As Coronavirus Forces Workers Home, Firms Eye Force Majeure with Materials, Labor Scarce
While contractors were optimistic that costs would stay low and contribute to a strong fiscal 2020 as recently as January, the coronavirus pandemic has upended construction just as it has every other industry.
“It’s becoming clearer day by day that construction will be negatively affected for months by shortages of key workers or key materials,” says Ken Simonson, chief economist of the Associated General Contractors of America.” Firms had already begun sending reports to the trade group about their experiences dealing with the fast-spreading virus.
Some reports already included delayed delivery of drywall, glass, steel, HVAC and electrical equipment from China as well as curtain wall from Italy.
Impacts at Hand
Contractors already are claiming force majeure—a contractual situation due to uncontrollable circumstances where an owner is responsible for losses or impact on schedule. While delays from U.S.-based suppliers have not yet been reported, many contractors fear it’s only a matter of time until those shortages begin to be felt as work stops in factories employing more than 250 people and production lines shut down in everything from steel mills to glass factories.
“Shortages of key workers, such as the crane operator who has to self-quarantine, or the ready-mix company that can’t deliver enough loads for a big pour,” will occur, Simonson said. As in other industries, those shortages in construction could last for months, depending on how long the federal government advises businesses to keep plants closed.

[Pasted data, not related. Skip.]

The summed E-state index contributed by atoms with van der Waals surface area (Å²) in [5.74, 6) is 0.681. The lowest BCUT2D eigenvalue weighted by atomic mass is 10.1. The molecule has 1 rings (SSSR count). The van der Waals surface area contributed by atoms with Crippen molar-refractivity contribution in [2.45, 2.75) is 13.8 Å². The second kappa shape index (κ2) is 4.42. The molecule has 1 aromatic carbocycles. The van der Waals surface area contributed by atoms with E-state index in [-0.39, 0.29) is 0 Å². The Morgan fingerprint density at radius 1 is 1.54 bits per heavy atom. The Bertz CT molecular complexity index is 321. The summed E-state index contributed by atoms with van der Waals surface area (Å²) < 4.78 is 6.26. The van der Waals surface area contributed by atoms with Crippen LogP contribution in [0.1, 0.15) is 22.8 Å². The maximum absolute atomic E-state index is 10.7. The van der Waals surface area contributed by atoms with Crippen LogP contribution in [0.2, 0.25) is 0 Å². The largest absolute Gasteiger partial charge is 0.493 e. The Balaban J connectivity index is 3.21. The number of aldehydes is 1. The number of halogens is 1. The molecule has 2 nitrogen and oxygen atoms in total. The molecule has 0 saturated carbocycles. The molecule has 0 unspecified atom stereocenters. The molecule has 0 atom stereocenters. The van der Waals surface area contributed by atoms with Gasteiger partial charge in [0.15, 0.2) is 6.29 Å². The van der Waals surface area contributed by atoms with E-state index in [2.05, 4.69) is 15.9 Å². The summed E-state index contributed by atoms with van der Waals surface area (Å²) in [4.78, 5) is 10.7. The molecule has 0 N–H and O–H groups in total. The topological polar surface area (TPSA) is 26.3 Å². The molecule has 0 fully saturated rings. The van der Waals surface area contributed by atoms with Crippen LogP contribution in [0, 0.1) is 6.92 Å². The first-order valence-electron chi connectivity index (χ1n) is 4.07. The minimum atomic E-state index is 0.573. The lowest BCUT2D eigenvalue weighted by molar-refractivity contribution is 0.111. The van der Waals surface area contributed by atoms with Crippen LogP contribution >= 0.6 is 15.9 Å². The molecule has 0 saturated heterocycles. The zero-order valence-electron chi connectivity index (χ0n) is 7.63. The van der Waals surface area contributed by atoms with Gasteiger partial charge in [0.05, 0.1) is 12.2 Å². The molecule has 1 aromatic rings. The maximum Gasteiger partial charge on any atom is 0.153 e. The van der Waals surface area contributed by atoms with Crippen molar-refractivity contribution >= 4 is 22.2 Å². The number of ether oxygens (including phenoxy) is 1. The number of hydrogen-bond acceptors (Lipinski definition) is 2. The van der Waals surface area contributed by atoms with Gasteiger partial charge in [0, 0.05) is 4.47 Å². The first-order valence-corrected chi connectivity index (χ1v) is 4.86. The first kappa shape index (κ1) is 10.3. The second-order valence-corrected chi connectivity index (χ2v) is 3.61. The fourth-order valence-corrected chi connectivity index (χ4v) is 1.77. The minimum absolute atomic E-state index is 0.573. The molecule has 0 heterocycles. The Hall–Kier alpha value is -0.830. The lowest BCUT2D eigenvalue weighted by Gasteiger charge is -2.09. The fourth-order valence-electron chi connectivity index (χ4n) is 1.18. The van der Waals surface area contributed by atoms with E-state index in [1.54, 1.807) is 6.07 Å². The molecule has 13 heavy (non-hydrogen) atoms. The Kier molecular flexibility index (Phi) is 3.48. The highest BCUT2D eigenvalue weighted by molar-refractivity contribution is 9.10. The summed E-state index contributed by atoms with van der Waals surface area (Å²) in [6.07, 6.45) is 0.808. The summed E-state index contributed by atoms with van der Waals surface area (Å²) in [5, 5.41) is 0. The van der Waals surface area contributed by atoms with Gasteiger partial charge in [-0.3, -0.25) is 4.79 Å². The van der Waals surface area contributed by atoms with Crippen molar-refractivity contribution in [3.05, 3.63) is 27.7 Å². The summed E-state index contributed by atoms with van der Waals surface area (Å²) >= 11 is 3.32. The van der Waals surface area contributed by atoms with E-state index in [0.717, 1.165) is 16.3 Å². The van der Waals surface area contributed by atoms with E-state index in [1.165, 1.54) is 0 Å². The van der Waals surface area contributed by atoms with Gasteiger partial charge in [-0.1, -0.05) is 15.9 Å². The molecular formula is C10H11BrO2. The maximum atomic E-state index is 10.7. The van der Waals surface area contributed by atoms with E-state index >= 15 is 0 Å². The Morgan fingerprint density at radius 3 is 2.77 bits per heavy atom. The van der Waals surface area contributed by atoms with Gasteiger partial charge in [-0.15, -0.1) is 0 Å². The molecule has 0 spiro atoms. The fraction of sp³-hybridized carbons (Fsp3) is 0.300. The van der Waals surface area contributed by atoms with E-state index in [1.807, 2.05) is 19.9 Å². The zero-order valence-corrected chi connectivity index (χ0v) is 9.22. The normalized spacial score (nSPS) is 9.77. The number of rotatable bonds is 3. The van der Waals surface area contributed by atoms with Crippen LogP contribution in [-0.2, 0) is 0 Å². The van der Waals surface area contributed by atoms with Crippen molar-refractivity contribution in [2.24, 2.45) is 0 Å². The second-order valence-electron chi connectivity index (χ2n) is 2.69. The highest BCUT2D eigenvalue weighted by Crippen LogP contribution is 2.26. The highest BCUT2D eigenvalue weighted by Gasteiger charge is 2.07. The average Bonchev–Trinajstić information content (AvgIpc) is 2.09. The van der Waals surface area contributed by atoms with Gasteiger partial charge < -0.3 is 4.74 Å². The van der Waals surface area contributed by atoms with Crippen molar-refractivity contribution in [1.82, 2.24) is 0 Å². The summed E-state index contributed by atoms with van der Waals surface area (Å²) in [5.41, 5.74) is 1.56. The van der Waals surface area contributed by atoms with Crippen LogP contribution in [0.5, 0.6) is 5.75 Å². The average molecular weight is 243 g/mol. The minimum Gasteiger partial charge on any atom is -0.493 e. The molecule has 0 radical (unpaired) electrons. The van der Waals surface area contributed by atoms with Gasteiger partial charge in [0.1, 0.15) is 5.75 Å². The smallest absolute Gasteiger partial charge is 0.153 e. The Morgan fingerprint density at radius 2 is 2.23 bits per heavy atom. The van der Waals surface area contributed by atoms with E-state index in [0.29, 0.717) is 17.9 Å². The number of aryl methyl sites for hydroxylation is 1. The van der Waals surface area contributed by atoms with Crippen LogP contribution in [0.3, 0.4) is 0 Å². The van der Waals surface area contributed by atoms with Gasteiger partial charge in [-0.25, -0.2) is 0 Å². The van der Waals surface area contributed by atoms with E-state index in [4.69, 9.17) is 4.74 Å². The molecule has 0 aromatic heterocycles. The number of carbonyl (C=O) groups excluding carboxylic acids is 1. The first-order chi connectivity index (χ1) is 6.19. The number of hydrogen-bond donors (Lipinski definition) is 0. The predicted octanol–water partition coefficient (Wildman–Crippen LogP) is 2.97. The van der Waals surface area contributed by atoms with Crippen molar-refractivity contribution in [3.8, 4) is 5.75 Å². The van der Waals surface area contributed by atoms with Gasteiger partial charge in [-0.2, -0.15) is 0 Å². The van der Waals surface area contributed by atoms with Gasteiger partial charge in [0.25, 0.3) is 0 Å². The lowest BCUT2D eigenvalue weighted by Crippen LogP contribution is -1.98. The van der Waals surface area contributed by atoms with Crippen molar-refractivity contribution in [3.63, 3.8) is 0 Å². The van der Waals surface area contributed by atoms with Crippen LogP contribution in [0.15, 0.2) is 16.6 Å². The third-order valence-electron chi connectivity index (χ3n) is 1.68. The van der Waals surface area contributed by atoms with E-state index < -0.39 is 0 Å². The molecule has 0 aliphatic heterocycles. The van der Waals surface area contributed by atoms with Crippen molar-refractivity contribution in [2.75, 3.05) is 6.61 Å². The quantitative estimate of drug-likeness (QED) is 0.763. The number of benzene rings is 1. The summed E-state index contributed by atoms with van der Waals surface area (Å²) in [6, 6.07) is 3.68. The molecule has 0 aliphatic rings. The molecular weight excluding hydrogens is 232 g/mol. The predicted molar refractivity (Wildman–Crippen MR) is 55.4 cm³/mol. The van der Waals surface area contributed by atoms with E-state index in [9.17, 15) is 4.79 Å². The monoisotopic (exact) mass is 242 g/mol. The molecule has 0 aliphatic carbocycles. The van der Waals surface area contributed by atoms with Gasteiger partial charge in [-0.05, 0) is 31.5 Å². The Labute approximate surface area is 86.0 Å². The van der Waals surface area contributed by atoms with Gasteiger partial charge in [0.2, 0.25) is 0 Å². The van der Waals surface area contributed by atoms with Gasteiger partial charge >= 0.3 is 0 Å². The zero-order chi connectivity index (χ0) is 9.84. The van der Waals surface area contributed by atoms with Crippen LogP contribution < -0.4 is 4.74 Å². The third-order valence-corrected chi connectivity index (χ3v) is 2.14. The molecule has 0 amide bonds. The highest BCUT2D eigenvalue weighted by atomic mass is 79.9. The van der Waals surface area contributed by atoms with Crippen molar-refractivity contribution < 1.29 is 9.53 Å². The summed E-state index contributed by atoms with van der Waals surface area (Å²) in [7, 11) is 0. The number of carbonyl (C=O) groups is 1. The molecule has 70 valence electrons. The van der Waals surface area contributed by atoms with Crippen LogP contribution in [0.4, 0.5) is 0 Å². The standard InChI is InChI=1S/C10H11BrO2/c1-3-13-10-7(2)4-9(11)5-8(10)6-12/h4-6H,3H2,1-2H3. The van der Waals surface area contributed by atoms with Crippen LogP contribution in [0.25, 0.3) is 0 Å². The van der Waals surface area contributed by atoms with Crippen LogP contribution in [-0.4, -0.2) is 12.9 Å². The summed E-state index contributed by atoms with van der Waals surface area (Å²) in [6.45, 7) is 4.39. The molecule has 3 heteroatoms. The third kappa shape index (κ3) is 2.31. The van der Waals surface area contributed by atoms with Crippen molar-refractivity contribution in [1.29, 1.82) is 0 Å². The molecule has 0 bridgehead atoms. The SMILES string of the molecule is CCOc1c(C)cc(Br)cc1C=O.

In Kansas City, Mo., architect, engineer and contractor Burns & McDonnell reported no projects delayed or shut down as of March 16, but cautioned that anything could change at any time. “We have a resilient business continuity plan designed to navigate the effects of this pandemic,” CEO Ray Kowalik said in a statement.
Design firms have bolstered IT capabilities to allow employees to work from home, conduct virtual meetings and have secure file-sharing methods, but those methods of mitigating contact do not bring much relief on jobsites that require lots of personnel.
For building owners, the loss of income from other business lines and the constantly changing economic situation may force them to rethink planned projects or even dial back existing ones. Baseball games are now delayed at Globe Life Field, with other events already canceled.
“Longer term, there may be a wide range of owners that can’t afford or no longer see the need for structures they had been planning,” Simonson says.
The price of crude oil has fallen below $30 a barrel at ENR press time on March 17, and other commodity prices are falling with it. That trend would normally be good for the bottom lines of contractors and owners, but with so much accompanying uncertainty, many may still choose to move cautiously.
On March 15, the Federal Reserve cut its benchmark interest rate to zero and launched a $700-billion quantitative easing program of asset purchases, all emergency moves. The Fed also cut the rate of emergency lending for banks by 125 basis points to 0.25%.
These moves would generally be positive for developers and construction lenders, but the uncertainty of how long the coronavirus remains a threat clouds even the effect of those moves.